As 1Ls make progress on their open memo assignment and 2Ls/3Ls slog through cite-checking journal assignments, it seems like everyone could use a helping hand with The Bluebook: A Uniform System of Citation these days. The Goodson Law Library has some spare copies on Reserve for when you just need to confirm an abbreviation or a rule, and there is also an online version (paid subscription required) which offers full-text searching of the new 19th edition and the ability to save personal annotations for future tricky cites.
But what people really seem to want is a tool to convert citations automatically into proper Bluebook format. We’re often asked for advice on shortcuts to perfect legal citation: everything from “Can’t I just copy what it says on Lexis and Westlaw?” to “Is there a citation management software that will put footnotes together for me?” We’ve previously written about citation management tools such as EndNote and Zotero, which offer some support for Bluebook styles, but a survey of help forums will reveal frustration by users about errors in the output—perhaps unsurprising since both tools were originally designed for citation from style manuals in the sciences and the humanities, and Bluebook support came later.
CiteGenie, a Firefox add-on designed specifically for use in legal research, released a beta version this summer to favorable reviews from the legal community. The site FAQ clearly outlines what the system can and cannot do – for example, while you can copy text and references from LexisNexis, Westlaw, and WestlawNext in order to generate pinpoint citations in Bluebook format, CiteGenie cannot automatically detect subsequent cites where one would normally use the short form (e.g. “Nimmer, supra note 6”). So some user intervention and Bluebook knowledge would still be required.
LexisNexis and Westlaw citations for documents will generally give you enough information to compose a perfect Bluebook citation on your own, but as with the other tools listed here, sometimes a little editing is necessary (especially with party names and source title abbreviations). WestlawNext offers a service called “Copy with Reference” which does include Bluebook as one of its output styles. To test it, highlight the text you want to copy and paste the citation into your word-processing program. Experiments at Goodson Blogson HQ showed that the WestlawNext output was reasonably successful, although it uses the Bluepages style (for court documents and memoranda) rather than the law review style, so 2L and 3L students would need to convert a lot of underlining into italics and/or small caps. It also is unclear whether WestlawNext’s Bluebook style has been updated to reflect changes in the new 19th edition (for example, “County” was not abbreviated in one of our test cites, but it is a new abbreviation in Table 6 of the 19th edition).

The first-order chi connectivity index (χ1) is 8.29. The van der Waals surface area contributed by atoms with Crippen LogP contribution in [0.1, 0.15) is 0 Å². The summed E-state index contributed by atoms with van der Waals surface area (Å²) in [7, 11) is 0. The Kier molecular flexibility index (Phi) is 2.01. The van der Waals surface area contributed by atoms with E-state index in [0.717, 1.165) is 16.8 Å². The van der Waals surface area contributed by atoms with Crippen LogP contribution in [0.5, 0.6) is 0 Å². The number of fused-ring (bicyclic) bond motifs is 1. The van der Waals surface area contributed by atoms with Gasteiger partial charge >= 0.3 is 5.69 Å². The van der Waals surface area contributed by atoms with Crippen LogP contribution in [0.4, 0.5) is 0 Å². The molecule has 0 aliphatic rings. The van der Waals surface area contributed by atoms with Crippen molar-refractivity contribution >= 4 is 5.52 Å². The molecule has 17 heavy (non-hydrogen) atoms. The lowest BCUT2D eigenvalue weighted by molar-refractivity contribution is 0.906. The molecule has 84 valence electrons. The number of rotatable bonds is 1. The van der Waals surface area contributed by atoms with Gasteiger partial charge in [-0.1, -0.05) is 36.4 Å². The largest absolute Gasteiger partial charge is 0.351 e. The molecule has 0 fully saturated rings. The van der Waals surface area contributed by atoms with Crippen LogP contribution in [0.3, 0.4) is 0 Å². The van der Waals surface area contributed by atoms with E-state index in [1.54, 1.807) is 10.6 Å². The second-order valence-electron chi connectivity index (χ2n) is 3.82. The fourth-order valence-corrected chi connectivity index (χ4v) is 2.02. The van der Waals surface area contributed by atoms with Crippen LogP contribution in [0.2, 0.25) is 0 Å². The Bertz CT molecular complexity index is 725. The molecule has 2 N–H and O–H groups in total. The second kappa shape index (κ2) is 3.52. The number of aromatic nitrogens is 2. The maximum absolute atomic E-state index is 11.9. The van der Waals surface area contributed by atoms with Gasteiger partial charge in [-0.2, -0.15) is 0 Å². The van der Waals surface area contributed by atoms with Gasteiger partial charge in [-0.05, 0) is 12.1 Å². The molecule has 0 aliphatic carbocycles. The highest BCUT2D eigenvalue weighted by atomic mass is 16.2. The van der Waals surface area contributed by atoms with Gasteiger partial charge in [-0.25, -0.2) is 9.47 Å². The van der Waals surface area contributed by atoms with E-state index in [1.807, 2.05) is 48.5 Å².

In conclusion, there’s really no substitute for mastering at least the basic Bluebook citation rules on your own. Citation management software and browser add-ons can provide much-needed assistance to beginners, but only time and practice with the Bluebook would help you spot any inaccuracies or system limitations. Some popular Bluebook help guides (like Dworsky’s A User’s Guide to the Bluebook) are in the process of being updated to reflect the 19th edition changes – to find help guides and for other Bluebook queries, be sure to Ask a Librarian.